Correspondence: Statistics Canada, Publication Sales, Ottawa, Ontario K1A 0T6, Canada. Location: Institut National d'Etudes Demographiques, Paris, France.

59:40348 Esser, Hartmut. Social modernization and the increase in the divorce rate. Journal of Institutional and Theoretical Economics/Zeitschrift fur die Gesamte Staatswissenschaft, Vol. 149, No. 1, Mar 1993. 252-85 pp. Tubingen, Germany. In Eng.
The author develops a micro-model of marital interactions that is used to analyze factors affecting the divorce rate in modern industrialized societies. The core of the model is the concept of production of marital gain and mutual control of this production. "The increase of divorce rates, then, is explained by a steady decrease of institutional and social embeddedness, which helps to solve this kind of an 'assurance game.' The shape of the individual risk is explained by the typical form of change of the 'production functions' of marriages within the first period of adaptation. The inconsistent results concerning womens' labor market participation in linear regression models are explained as a consequence of the (theoretical and statistical) 'interaction' of decreases in embeddedness and increases in external alternatives for women." Comments are included by Karl-Dieter Opp (pp. 278-82) and Ulrich Witt (pp. 283-5).
Correspondence: H. Esser, Mannheim University, Department of Social Sciences, 6800 Mannheim, Germany. Location: Princeton University Library (PF).

59:40349 Gage-Brandon, Anastasia J. The formation and stability of informal unions in Cote d'Ivoire. Journal of Comparative Family Studies, Vol. 24, No. 2, Summer 1993. 219-33 pp. Calgary, Canada. In Eng. with sum. in Fre; Spa.
"Using data on first unions from the Cote d'Ivoire Fertility Survey of 1980/81 this study presents a dynamic view of informal cohabitation, union formalization and dissolution....Factors influencing the formation of informal unions [are examined] in order to assess the potential effect of social change on the processes initiating a union. Then the interrelationship between informal cohabitation and formal marriage will be assessed. This will be followed by an investigation of the short and long-term effects of informal cohabitation on union stability."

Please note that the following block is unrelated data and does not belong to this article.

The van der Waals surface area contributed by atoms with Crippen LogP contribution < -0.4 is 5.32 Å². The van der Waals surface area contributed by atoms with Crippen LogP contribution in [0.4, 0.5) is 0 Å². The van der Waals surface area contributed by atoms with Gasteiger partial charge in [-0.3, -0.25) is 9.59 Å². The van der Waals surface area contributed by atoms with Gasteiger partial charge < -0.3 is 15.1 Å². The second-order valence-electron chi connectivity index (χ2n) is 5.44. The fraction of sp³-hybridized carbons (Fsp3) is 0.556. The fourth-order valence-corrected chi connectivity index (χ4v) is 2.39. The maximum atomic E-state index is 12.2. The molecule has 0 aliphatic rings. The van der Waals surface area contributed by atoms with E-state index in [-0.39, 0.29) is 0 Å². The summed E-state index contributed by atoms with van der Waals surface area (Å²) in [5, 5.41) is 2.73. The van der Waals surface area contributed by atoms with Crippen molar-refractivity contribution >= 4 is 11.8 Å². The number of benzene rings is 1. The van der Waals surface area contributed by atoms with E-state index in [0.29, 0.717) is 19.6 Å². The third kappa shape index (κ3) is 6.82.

Correspondence: A. J. Gage-Brandon, Population Council, One Dag Hammarskjold Plaza, New York, NY 10017. Location: Princeton University Library (PR).

59:40350 Hall, David R. Reproductive individualism: exploring the relationship between religion, cohabitation and divorce. Population Studies Centre Discussion Paper, No. 93-9, ISBN 0-7714-1556-7. Jul 1993. 42, [5] pp. University of Western Ontario, Population Studies Centre: London, Canada. In Eng.
The author uses data from the 1984 Canadian Fertility Survey to examine "the spatial, structural, and subjective foundations for a concept called reproductive individualism. By measuring this concept, hypotheses involving reproductive individualist attitudes, religiosity, cohabitation, and divorce were developed."
Correspondence: University of Western Ontario, Population Studies Centre, Room 3227, Social Science Centre, London, Ontario N6A 5C2, Canada. Location: Princeton University Library (SPR).

59:40351 Horton, Hayward D.; Burgess, Norma J. Where are the black men? Regional differences in the pool of marriageable black males in the United States. National Journal of Sociology, Vol. 6, No. 1, Summer 1992. 3-19 pp. Austin, Texas. In Eng.
"This paper approaches the issue of the marriageable black male [in the United States] from a demographic perspective. Specifically, the following questions are addressed: 1) What proportion of the unmarried black male population is marriageable? 2) How does black male marriageability vary by region? 3) How do black males differ from their white counterparts in terms of marriageability? and 4) What impact do demographic and social variables have on the marriageability of black males?...The findings revealed that most unmarried black males, approximately 80%, are not marriageable. However, neither are most unmarried white males."